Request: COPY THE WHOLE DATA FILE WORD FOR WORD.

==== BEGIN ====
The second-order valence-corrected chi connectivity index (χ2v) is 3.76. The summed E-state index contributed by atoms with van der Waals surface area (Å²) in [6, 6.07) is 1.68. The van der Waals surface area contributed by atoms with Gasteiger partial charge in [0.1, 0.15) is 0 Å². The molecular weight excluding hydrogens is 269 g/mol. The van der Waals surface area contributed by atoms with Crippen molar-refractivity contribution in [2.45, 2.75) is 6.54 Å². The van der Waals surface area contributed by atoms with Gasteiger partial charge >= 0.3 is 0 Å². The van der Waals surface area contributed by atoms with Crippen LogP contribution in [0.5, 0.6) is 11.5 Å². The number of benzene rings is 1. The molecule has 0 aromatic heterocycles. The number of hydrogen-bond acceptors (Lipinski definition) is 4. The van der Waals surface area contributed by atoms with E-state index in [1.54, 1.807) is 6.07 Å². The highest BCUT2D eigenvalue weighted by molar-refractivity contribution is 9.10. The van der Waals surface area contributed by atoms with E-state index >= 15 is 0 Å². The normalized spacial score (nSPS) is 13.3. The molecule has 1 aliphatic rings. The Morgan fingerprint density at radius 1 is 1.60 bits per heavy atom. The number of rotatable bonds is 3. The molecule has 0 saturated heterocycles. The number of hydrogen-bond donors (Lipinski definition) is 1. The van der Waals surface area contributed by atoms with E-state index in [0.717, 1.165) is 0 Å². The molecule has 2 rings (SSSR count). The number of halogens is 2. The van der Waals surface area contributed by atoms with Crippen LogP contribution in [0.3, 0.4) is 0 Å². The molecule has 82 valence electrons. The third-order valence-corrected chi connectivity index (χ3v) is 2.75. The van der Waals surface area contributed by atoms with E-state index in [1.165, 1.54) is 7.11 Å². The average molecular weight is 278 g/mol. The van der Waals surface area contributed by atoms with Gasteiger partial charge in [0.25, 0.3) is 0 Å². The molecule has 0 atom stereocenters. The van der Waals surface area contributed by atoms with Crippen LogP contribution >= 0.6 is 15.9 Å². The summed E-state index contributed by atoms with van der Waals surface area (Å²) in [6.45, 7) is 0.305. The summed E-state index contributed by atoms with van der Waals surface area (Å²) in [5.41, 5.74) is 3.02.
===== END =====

The second-order valence-corrected chi connectivity index (χ2v) is 3.76. The summed E-state index contributed by atoms with van der Waals surface area (Å²) in [6, 6.07) is 1.68. The van der Waals surface area contributed by atoms with Gasteiger partial charge in [0.1, 0.15) is 0 Å². The molecular weight excluding hydrogens is 269 g/mol. The van der Waals surface area contributed by atoms with Crippen molar-refractivity contribution in [2.45, 2.75) is 6.54 Å². The van der Waals surface area contributed by atoms with Gasteiger partial charge >= 0.3 is 0 Å². The van der Waals surface area contributed by atoms with Crippen LogP contribution in [0.5, 0.6) is 11.5 Å². The number of benzene rings is 1. The molecule has 0 aromatic heterocycles. The number of hydrogen-bond acceptors (Lipinski definition) is 4. The van der Waals surface area contributed by atoms with E-state index in [1.54, 1.807) is 6.07 Å². The highest BCUT2D eigenvalue weighted by molar-refractivity contribution is 9.10. The van der Waals surface area contributed by atoms with E-state index >= 15 is 0 Å². The normalized spacial score (nSPS) is 13.3. The molecule has 1 aliphatic rings. The Morgan fingerprint density at radius 1 is 1.60 bits per heavy atom. The number of rotatable bonds is 3. The molecule has 0 saturated heterocycles. The number of hydrogen-bond donors (Lipinski definition) is 1. The van der Waals surface area contributed by atoms with E-state index in [0.717, 1.165) is 0 Å². The molecule has 2 rings (SSSR count). The number of halogens is 2. The van der Waals surface area contributed by atoms with Crippen LogP contribution in [0.3, 0.4) is 0 Å². The molecule has 82 valence electrons. The third-order valence-corrected chi connectivity index (χ3v) is 2.75. The van der Waals surface area contributed by atoms with E-state index in [1.165, 1.54) is 7.11 Å². The average molecular weight is 278 g/mol. The van der Waals surface area contributed by atoms with Gasteiger partial charge in [0.25, 0.3) is 0 Å². The molecule has 0 atom stereocenters. The van der Waals surface area contributed by atoms with Crippen LogP contribution >= 0.6 is 15.9 Å². The summed E-state index contributed by atoms with van der Waals surface area (Å²) in [6.45, 7) is 0.305. The summed E-state index contributed by atoms with van der Waals surface area (Å²) in [5.41, 5.74) is 3.02.